Things get all the more interesting in Breclav with Team Canada as they will be featuring a very strong lineup. For the constant favorite, there’s a plethora of talent that scouts will be having a field day with, already starting with the trio of captains. Brett Howden, brother to Florida Panthers first rounder Quinton, will lead the way after a full season of WHL play and 46 points under his belt. He’ll be assisted by fellow WHL forward Tyler Benson (45 points) and QMJHL playmaker Pierre-Luc Dubois (also 45 points). All three were members of Canada’s bronze medal-winning U18 contender.
These three are surrounded by a team that features many of 2016’s top draft-eligible players, including Michael McCleod, Tyson Jost, and Sam Steel, all of whom are currently ranked by many to be amongst the top 20 players taken next summer. The only players not currently on a CHL roster are Jost and a kid who is perhaps the most talented defenseman in the lineup, namely 6-foot, 190-pound Dante Fabbro, who plays for the Pentincton Vees and is thought to have Top 5 potential for the 2016 NHL Draft. In Carter Hart and Dylan Wells, the team has two goaltenders who already have a semi-full season of CHL play under their belt, although Hart’s 18 wins in 30 WHL games last season has him being the likely starter. Defensemen Jake Bean and Samuel Girard look primed for a big role on the power play after 39- and 43-point seasons for their respective CHL clubs.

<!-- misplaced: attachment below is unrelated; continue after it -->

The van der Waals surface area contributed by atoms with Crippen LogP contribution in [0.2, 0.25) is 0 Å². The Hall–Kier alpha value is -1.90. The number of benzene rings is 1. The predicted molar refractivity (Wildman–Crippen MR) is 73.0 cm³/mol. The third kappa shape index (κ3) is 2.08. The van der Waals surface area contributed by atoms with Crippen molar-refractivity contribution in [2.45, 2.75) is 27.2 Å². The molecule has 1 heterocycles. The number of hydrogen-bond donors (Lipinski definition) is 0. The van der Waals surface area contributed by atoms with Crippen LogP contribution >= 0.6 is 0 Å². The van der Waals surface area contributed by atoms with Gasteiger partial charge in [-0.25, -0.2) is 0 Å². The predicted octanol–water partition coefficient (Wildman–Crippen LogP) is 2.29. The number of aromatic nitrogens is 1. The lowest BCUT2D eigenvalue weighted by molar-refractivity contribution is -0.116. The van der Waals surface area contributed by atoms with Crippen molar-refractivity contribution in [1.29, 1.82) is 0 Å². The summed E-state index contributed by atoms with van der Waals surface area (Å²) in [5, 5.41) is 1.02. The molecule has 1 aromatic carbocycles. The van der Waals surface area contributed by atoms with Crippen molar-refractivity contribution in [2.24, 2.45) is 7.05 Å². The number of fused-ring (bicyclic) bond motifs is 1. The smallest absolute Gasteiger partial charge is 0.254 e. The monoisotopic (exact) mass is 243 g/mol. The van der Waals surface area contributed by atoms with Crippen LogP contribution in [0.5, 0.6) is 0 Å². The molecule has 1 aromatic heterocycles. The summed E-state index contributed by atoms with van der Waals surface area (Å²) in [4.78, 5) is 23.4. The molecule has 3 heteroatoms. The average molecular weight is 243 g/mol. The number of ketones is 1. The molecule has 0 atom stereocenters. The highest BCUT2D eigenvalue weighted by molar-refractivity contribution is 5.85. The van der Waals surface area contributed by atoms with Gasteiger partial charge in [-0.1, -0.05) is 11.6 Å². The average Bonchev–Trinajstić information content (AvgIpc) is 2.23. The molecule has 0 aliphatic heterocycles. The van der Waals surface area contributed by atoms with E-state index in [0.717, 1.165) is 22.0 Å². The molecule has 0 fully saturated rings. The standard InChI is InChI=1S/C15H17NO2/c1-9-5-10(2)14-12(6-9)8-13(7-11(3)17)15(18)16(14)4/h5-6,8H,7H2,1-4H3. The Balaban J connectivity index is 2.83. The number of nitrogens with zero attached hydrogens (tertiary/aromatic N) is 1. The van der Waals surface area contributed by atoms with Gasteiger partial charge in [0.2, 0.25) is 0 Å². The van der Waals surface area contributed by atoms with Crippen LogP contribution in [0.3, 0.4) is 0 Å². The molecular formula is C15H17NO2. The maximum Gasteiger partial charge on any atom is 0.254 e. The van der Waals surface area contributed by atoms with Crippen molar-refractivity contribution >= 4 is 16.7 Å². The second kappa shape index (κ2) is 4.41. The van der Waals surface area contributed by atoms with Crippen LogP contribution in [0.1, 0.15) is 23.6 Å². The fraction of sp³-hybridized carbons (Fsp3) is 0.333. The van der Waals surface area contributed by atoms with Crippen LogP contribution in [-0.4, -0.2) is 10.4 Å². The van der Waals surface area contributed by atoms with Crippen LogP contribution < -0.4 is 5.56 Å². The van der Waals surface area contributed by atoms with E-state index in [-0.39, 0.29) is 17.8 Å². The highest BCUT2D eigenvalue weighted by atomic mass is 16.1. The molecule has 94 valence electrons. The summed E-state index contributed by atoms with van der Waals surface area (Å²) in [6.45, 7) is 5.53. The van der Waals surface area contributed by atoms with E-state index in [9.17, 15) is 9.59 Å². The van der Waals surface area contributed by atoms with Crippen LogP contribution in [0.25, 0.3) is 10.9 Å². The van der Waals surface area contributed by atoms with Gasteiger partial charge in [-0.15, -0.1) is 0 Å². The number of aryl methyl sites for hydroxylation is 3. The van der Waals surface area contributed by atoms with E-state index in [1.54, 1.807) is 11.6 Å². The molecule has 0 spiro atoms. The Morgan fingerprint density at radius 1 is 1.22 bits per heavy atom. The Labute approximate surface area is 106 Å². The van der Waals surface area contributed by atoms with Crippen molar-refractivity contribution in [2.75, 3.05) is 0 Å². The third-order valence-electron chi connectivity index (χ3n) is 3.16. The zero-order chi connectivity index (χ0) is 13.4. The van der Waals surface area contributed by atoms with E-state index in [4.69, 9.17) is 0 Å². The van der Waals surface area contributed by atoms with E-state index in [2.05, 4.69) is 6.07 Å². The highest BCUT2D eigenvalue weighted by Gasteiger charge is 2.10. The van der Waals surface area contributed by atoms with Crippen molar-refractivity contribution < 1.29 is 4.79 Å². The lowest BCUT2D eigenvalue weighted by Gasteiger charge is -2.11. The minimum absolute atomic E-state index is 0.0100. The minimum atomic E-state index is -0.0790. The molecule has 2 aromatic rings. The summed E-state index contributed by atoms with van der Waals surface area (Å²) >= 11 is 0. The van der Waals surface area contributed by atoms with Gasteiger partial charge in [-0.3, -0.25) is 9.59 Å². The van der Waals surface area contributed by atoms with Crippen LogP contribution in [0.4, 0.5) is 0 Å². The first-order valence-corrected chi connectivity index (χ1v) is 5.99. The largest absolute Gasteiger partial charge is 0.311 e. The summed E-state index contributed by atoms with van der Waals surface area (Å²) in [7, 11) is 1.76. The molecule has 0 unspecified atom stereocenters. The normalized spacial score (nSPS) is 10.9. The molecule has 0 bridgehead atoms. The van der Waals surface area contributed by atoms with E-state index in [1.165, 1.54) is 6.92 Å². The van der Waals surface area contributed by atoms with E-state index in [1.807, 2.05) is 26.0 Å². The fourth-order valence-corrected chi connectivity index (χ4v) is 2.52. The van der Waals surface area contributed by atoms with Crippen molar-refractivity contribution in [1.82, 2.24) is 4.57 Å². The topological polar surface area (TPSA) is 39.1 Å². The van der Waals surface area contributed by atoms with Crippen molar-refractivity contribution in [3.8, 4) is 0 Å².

After a disappointing international showing at both the U20 and especially U18 levels last season, Team Sweden will hope that highly rated Alexander Nylander, brother to William, as well as flashy University of Minnesota commit William Fallstrom, will be able to lead the team to the medal round. Nylander is one of the tournament’s premier names and will be the focus for the opposition’s defense. Speaking of which, SHL-tested defenseman Jacob Cederholm is thought of as a likely top 45 pick in 2016. He is joined on the blueline by Adam Thilander, the highest rated Swede for the 2017 draft, and the 6’2” and 200-pound Jacob Moverare, both of whom are expected to make an impact. Up front, the team will be hoping for contributions from most especially Tim Wahlgren, Elias Pettersson, Oliver Olsson, and smallish scoring sensation Jesper Bratt. Still licking its wounds at this point, Sweden would love nothing more than to see this group arrive back on the international scene with a medal.